Some of the clerics- including the universally revered Grand Ayatollah Ali Sistani in Iraq- are philosophically opposed to clerics having political power. Many of these clerics are also likely to support the protesters.

For the sake of an entire generation in Iran, let us hope the changes which will inevitably result from the unrest (sooner or later) are in the form of a step forward, and not a backslide into barbarism. That would lead to problems far outside Iran.

Not that the bulk of the US population would even notice.

Current status: Alert

Current music: Hazy Shade of Winter by the Bangles

Liberty Wept

6 04 2009


I’ve written at length about how our country seems to be turning into a police state. Police departments around the country are apparently regarding the citizens by whom they are employed as the enemy. In the name of the “War on Terror” or the “War on Drugs”, more and more of our precious liberties are getting filched away- nibbled to death by ducks. Merely understanding and standing up for one’s Constitutional rights is increasingly viewed with suspicion by almost every police department- or at least the ones which make the news. The most innocuous of behaviors is increasingly falling afoul of some Government regulation or another, which are frequently misapplied by law-enforcement personnel to the detriment of individual liberty in this country.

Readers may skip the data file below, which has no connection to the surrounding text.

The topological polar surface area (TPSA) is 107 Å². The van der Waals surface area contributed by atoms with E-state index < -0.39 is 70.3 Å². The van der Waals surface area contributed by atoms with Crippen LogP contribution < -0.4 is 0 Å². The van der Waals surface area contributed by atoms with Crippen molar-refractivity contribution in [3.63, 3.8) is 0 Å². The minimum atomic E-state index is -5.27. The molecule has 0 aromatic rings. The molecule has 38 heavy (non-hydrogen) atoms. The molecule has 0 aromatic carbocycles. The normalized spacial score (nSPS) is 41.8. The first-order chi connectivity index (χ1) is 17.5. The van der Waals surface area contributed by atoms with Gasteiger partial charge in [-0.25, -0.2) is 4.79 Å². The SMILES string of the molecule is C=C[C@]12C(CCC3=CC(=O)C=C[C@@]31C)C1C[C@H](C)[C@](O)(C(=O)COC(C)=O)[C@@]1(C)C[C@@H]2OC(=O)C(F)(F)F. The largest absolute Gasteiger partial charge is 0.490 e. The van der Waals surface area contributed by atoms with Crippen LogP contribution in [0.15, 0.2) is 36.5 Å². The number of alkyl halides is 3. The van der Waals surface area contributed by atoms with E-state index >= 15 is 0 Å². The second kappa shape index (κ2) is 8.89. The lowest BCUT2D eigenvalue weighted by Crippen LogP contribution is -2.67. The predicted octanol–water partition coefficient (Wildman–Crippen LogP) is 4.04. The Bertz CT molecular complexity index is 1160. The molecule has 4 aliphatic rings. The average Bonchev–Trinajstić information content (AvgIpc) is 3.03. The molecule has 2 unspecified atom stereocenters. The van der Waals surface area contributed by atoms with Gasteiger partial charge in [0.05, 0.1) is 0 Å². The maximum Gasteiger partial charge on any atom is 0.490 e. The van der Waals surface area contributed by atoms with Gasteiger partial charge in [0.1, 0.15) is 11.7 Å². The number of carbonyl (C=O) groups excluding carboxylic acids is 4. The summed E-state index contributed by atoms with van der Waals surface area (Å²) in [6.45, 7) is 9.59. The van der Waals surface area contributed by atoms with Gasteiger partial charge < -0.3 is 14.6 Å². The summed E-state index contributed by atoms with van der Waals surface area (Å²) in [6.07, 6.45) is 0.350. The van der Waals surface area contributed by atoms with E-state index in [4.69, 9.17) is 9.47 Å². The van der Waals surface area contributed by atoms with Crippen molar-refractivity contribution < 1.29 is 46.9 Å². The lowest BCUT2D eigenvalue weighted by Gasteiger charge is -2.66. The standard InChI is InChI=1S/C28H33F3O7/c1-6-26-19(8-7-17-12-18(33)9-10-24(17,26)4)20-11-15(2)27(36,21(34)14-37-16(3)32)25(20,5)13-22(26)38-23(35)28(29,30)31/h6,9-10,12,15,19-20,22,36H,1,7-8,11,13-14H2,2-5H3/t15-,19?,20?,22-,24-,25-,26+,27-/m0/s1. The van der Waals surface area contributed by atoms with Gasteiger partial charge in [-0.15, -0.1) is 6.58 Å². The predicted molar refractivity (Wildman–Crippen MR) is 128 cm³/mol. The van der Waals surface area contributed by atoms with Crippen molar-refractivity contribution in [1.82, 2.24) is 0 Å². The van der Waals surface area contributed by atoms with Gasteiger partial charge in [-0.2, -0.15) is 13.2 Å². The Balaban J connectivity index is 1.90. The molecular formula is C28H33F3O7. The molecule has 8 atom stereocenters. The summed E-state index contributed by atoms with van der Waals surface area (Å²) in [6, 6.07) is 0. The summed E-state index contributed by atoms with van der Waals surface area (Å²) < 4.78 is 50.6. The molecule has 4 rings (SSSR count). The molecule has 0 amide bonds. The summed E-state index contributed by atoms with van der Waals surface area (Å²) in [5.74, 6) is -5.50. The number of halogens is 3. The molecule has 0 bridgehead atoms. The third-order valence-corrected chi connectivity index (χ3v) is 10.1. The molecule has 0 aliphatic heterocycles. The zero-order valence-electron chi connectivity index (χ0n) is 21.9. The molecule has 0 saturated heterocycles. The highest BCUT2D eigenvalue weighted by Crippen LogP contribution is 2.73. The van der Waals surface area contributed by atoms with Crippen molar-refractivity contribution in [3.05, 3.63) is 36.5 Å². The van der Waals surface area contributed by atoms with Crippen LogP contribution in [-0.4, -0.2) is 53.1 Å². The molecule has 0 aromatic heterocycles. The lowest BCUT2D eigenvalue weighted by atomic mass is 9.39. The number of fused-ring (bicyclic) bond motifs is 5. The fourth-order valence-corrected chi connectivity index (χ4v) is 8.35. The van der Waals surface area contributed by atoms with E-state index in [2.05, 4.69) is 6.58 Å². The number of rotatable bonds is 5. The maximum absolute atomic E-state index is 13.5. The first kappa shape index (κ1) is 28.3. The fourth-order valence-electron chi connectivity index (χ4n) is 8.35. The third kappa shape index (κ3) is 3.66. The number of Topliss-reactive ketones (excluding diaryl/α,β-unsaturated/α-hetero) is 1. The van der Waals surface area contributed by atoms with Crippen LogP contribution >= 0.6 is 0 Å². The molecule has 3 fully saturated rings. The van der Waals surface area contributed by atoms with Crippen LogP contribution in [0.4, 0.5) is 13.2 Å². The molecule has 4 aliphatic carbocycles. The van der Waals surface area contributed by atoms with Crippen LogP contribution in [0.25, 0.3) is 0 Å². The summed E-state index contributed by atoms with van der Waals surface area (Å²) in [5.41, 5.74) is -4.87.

For example, a photographer standing on a public sidewalk in Phoenix, Arizona, was told by a police officer that he wasnot permitted to take a picture of one the Federal building. When the photographer asked what legal authority forbade taking pictures of a public building from a public sidewalk, he was brusquely told to “Google it”. There have been numerous reports of citizens getting harassed and even arrested for the “crime” of taking pictures or video of police in the performance of their duties on public thoroughfares. A group of police in Philadelphia have taken to raiding local grocery and convenience stores for the crime of selling small ziploc bags. Worse still, these Phillie cops go out of their way to disable all security cameras in the establishments they raid.